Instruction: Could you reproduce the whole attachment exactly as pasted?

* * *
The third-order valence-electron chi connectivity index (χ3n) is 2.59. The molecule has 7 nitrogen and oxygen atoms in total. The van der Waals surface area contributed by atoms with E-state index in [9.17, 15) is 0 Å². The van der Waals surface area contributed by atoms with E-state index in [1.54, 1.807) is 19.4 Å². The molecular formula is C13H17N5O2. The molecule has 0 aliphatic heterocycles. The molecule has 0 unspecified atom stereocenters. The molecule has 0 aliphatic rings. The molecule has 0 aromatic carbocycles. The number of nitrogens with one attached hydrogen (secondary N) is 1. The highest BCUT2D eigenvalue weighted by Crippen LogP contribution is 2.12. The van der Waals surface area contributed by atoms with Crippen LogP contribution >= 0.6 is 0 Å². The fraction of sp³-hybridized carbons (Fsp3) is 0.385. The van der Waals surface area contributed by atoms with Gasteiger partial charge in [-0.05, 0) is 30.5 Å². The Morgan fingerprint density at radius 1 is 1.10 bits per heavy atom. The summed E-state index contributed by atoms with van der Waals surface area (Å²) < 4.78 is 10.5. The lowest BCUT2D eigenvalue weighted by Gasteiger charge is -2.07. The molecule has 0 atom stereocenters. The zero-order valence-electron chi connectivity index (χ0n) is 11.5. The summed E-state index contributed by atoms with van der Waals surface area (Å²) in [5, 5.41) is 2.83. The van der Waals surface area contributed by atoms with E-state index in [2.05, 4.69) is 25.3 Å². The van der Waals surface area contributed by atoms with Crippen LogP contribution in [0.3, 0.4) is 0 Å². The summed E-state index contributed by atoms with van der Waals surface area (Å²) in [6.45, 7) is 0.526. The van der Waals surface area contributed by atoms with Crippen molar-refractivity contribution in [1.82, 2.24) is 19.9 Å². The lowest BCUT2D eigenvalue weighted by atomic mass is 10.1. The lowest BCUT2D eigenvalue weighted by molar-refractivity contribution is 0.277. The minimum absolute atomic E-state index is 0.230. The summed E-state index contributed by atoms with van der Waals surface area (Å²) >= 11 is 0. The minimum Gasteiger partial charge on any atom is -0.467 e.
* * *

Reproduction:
The third-order valence-electron chi connectivity index (χ3n) is 2.59. The molecule has 7 nitrogen and oxygen atoms in total. The van der Waals surface area contributed by atoms with E-state index in [9.17, 15) is 0 Å². The van der Waals surface area contributed by atoms with E-state index in [1.54, 1.807) is 19.4 Å². The molecular formula is C13H17N5O2. The molecule has 0 aliphatic heterocycles. The molecule has 0 unspecified atom stereocenters. The molecule has 0 aliphatic rings. The molecule has 0 aromatic carbocycles. The number of nitrogens with one attached hydrogen (secondary N) is 1. The highest BCUT2D eigenvalue weighted by Crippen LogP contribution is 2.12. The van der Waals surface area contributed by atoms with Crippen LogP contribution >= 0.6 is 0 Å². The fraction of sp³-hybridized carbons (Fsp3) is 0.385. The van der Waals surface area contributed by atoms with Gasteiger partial charge in [-0.05, 0) is 30.5 Å². The Morgan fingerprint density at radius 1 is 1.10 bits per heavy atom. The summed E-state index contributed by atoms with van der Waals surface area (Å²) < 4.78 is 10.5. The lowest BCUT2D eigenvalue weighted by Gasteiger charge is -2.07. The molecule has 0 atom stereocenters. The zero-order valence-electron chi connectivity index (χ0n) is 11.5. The summed E-state index contributed by atoms with van der Waals surface area (Å²) in [5, 5.41) is 2.83. The van der Waals surface area contributed by atoms with E-state index in [2.05, 4.69) is 25.3 Å². The van der Waals surface area contributed by atoms with Crippen LogP contribution in [0.3, 0.4) is 0 Å². The summed E-state index contributed by atoms with van der Waals surface area (Å²) in [6.45, 7) is 0.526. The van der Waals surface area contributed by atoms with Crippen molar-refractivity contribution in [1.82, 2.24) is 19.9 Å². The lowest BCUT2D eigenvalue weighted by atomic mass is 10.1. The lowest BCUT2D eigenvalue weighted by molar-refractivity contribution is 0.277. The minimum absolute atomic E-state index is 0.230. The summed E-state index contributed by atoms with van der Waals surface area (Å²) >= 11 is 0. The minimum Gasteiger partial charge on any atom is -0.467 e.